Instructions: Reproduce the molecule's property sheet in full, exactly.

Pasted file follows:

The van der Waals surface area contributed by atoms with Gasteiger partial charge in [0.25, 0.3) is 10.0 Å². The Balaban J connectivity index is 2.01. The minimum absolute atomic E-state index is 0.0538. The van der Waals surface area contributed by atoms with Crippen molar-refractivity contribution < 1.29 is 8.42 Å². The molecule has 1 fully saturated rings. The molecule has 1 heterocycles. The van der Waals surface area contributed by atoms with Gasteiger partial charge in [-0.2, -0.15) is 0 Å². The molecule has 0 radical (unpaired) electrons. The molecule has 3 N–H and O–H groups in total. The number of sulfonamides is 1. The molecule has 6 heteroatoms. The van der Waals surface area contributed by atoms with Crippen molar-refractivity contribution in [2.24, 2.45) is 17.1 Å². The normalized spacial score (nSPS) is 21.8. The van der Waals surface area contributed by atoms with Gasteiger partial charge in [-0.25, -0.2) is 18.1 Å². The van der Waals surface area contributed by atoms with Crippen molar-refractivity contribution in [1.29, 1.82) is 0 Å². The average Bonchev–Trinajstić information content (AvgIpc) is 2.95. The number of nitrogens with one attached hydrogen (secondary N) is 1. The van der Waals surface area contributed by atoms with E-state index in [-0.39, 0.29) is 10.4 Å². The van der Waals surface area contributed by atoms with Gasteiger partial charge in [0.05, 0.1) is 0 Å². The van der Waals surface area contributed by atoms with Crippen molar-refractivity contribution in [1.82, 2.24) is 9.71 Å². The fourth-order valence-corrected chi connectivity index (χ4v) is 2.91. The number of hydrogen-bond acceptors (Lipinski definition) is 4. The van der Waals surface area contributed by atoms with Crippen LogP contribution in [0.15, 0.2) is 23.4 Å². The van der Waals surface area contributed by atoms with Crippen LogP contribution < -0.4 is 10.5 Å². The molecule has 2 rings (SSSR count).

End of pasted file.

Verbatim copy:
The van der Waals surface area contributed by atoms with Gasteiger partial charge in [0.25, 0.3) is 10.0 Å². The Balaban J connectivity index is 2.01. The minimum absolute atomic E-state index is 0.0538. The van der Waals surface area contributed by atoms with Crippen molar-refractivity contribution < 1.29 is 8.42 Å². The molecule has 1 fully saturated rings. The molecule has 1 heterocycles. The van der Waals surface area contributed by atoms with Gasteiger partial charge in [-0.2, -0.15) is 0 Å². The molecule has 0 radical (unpaired) electrons. The molecule has 3 N–H and O–H groups in total. The number of sulfonamides is 1. The molecule has 6 heteroatoms. The van der Waals surface area contributed by atoms with Crippen molar-refractivity contribution in [2.24, 2.45) is 17.1 Å². The normalized spacial score (nSPS) is 21.8. The van der Waals surface area contributed by atoms with Gasteiger partial charge in [-0.25, -0.2) is 18.1 Å². The van der Waals surface area contributed by atoms with Crippen molar-refractivity contribution in [1.29, 1.82) is 0 Å². The average Bonchev–Trinajstić information content (AvgIpc) is 2.95. The number of nitrogens with one attached hydrogen (secondary N) is 1. The van der Waals surface area contributed by atoms with E-state index in [-0.39, 0.29) is 10.4 Å². The van der Waals surface area contributed by atoms with Gasteiger partial charge in [0.05, 0.1) is 0 Å². The van der Waals surface area contributed by atoms with Crippen molar-refractivity contribution in [1.82, 2.24) is 9.71 Å². The fourth-order valence-corrected chi connectivity index (χ4v) is 2.91. The number of hydrogen-bond acceptors (Lipinski definition) is 4. The van der Waals surface area contributed by atoms with Crippen LogP contribution in [0.15, 0.2) is 23.4 Å². The van der Waals surface area contributed by atoms with Crippen LogP contribution < -0.4 is 10.5 Å². The molecule has 2 rings (SSSR count).